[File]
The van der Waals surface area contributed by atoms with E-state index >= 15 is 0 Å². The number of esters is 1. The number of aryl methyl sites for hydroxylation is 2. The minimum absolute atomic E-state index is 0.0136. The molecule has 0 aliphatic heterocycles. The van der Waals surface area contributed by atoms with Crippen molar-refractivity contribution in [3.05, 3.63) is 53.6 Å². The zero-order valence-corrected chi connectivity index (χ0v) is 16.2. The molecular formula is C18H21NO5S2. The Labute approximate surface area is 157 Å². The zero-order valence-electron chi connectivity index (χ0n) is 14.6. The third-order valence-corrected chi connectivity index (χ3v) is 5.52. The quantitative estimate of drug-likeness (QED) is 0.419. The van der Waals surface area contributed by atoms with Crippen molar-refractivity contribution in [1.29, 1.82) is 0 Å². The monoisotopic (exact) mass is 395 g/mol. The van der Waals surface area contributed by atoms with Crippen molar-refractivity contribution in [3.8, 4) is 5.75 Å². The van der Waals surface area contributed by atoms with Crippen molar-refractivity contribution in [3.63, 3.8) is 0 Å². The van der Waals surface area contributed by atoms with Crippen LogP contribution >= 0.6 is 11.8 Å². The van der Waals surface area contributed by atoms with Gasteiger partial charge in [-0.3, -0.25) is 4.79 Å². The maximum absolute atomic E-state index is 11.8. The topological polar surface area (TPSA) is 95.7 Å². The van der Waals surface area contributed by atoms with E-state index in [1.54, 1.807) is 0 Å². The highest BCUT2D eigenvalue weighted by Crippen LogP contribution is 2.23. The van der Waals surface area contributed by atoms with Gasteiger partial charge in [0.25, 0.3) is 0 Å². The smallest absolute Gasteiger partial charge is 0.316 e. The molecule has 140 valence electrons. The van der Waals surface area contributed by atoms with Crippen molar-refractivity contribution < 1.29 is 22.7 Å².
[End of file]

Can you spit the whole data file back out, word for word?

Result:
The van der Waals surface area contributed by atoms with E-state index >= 15 is 0 Å². The number of esters is 1. The number of aryl methyl sites for hydroxylation is 2. The minimum absolute atomic E-state index is 0.0136. The molecule has 0 aliphatic heterocycles. The van der Waals surface area contributed by atoms with Crippen molar-refractivity contribution in [3.05, 3.63) is 53.6 Å². The zero-order valence-corrected chi connectivity index (χ0v) is 16.2. The molecular formula is C18H21NO5S2. The Labute approximate surface area is 157 Å². The zero-order valence-electron chi connectivity index (χ0n) is 14.6. The third-order valence-corrected chi connectivity index (χ3v) is 5.52. The quantitative estimate of drug-likeness (QED) is 0.419. The van der Waals surface area contributed by atoms with Crippen molar-refractivity contribution in [1.29, 1.82) is 0 Å². The monoisotopic (exact) mass is 395 g/mol. The van der Waals surface area contributed by atoms with Crippen molar-refractivity contribution in [3.8, 4) is 5.75 Å². The van der Waals surface area contributed by atoms with Crippen molar-refractivity contribution in [3.63, 3.8) is 0 Å². The van der Waals surface area contributed by atoms with Crippen LogP contribution >= 0.6 is 11.8 Å². The van der Waals surface area contributed by atoms with Gasteiger partial charge in [-0.3, -0.25) is 4.79 Å². The maximum absolute atomic E-state index is 11.8. The topological polar surface area (TPSA) is 95.7 Å². The van der Waals surface area contributed by atoms with E-state index in [1.54, 1.807) is 0 Å². The highest BCUT2D eigenvalue weighted by Crippen LogP contribution is 2.23. The van der Waals surface area contributed by atoms with Gasteiger partial charge in [0.25, 0.3) is 0 Å². The smallest absolute Gasteiger partial charge is 0.316 e. The molecule has 140 valence electrons. The van der Waals surface area contributed by atoms with Crippen molar-refractivity contribution < 1.29 is 22.7 Å².